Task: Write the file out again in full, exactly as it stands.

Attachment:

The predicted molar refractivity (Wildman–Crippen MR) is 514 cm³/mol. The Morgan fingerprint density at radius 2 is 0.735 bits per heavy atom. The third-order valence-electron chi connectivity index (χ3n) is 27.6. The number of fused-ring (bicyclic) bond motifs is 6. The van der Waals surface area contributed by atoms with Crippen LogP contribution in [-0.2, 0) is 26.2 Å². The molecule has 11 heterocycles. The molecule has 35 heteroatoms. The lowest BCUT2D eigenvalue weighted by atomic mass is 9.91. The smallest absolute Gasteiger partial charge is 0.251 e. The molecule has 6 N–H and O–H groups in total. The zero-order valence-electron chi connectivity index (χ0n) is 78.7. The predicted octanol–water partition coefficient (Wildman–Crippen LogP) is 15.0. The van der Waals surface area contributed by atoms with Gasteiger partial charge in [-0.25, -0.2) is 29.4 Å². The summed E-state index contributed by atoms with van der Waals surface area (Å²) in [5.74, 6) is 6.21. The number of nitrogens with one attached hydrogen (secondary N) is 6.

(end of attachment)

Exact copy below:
The predicted molar refractivity (Wildman–Crippen MR) is 514 cm³/mol. The Morgan fingerprint density at radius 2 is 0.735 bits per heavy atom. The third-order valence-electron chi connectivity index (χ3n) is 27.6. The number of fused-ring (bicyclic) bond motifs is 6. The van der Waals surface area contributed by atoms with Crippen LogP contribution in [-0.2, 0) is 26.2 Å². The molecule has 11 heterocycles. The molecule has 35 heteroatoms. The lowest BCUT2D eigenvalue weighted by atomic mass is 9.91. The smallest absolute Gasteiger partial charge is 0.251 e. The molecule has 6 N–H and O–H groups in total. The zero-order valence-electron chi connectivity index (χ0n) is 78.7. The predicted octanol–water partition coefficient (Wildman–Crippen LogP) is 15.0. The van der Waals surface area contributed by atoms with Gasteiger partial charge in [-0.25, -0.2) is 29.4 Å². The summed E-state index contributed by atoms with van der Waals surface area (Å²) in [5.74, 6) is 6.21. The number of nitrogens with one attached hydrogen (secondary N) is 6.